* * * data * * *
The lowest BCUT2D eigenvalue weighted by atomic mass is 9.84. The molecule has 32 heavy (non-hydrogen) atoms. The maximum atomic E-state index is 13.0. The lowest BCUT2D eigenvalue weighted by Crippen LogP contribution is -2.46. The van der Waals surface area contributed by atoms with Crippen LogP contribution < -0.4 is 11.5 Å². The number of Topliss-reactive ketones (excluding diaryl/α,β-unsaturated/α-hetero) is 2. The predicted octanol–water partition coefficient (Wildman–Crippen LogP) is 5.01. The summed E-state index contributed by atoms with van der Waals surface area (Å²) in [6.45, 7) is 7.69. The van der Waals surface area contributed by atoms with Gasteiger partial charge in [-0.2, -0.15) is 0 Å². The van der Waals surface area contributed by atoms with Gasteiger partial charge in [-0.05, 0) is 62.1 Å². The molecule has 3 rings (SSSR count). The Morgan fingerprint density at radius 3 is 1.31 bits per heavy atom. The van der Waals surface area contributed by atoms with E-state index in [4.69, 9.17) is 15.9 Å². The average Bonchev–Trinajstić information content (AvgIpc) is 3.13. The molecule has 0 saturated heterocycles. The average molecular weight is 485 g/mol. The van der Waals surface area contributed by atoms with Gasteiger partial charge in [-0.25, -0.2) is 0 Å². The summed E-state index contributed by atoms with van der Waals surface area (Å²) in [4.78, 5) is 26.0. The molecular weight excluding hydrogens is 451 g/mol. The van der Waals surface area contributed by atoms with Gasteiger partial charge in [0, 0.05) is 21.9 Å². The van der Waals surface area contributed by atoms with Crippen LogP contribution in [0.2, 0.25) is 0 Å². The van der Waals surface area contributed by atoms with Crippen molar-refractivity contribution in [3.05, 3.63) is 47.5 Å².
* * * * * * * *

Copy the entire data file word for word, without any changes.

The lowest BCUT2D eigenvalue weighted by atomic mass is 9.84. The molecule has 32 heavy (non-hydrogen) atoms. The maximum atomic E-state index is 13.0. The lowest BCUT2D eigenvalue weighted by Crippen LogP contribution is -2.46. The van der Waals surface area contributed by atoms with Crippen LogP contribution < -0.4 is 11.5 Å². The number of Topliss-reactive ketones (excluding diaryl/α,β-unsaturated/α-hetero) is 2. The predicted octanol–water partition coefficient (Wildman–Crippen LogP) is 5.01. The summed E-state index contributed by atoms with van der Waals surface area (Å²) in [6.45, 7) is 7.69. The van der Waals surface area contributed by atoms with Gasteiger partial charge in [-0.2, -0.15) is 0 Å². The van der Waals surface area contributed by atoms with Gasteiger partial charge in [-0.05, 0) is 62.1 Å². The molecule has 3 rings (SSSR count). The Morgan fingerprint density at radius 3 is 1.31 bits per heavy atom. The van der Waals surface area contributed by atoms with E-state index in [4.69, 9.17) is 15.9 Å². The average Bonchev–Trinajstić information content (AvgIpc) is 3.13. The molecule has 0 saturated heterocycles. The average molecular weight is 485 g/mol. The van der Waals surface area contributed by atoms with Gasteiger partial charge in [-0.25, -0.2) is 0 Å². The summed E-state index contributed by atoms with van der Waals surface area (Å²) in [4.78, 5) is 26.0. The molecular weight excluding hydrogens is 451 g/mol. The van der Waals surface area contributed by atoms with Gasteiger partial charge in [0, 0.05) is 21.9 Å². The van der Waals surface area contributed by atoms with Crippen LogP contribution in [0.2, 0.25) is 0 Å². The van der Waals surface area contributed by atoms with Crippen molar-refractivity contribution in [3.05, 3.63) is 47.5 Å².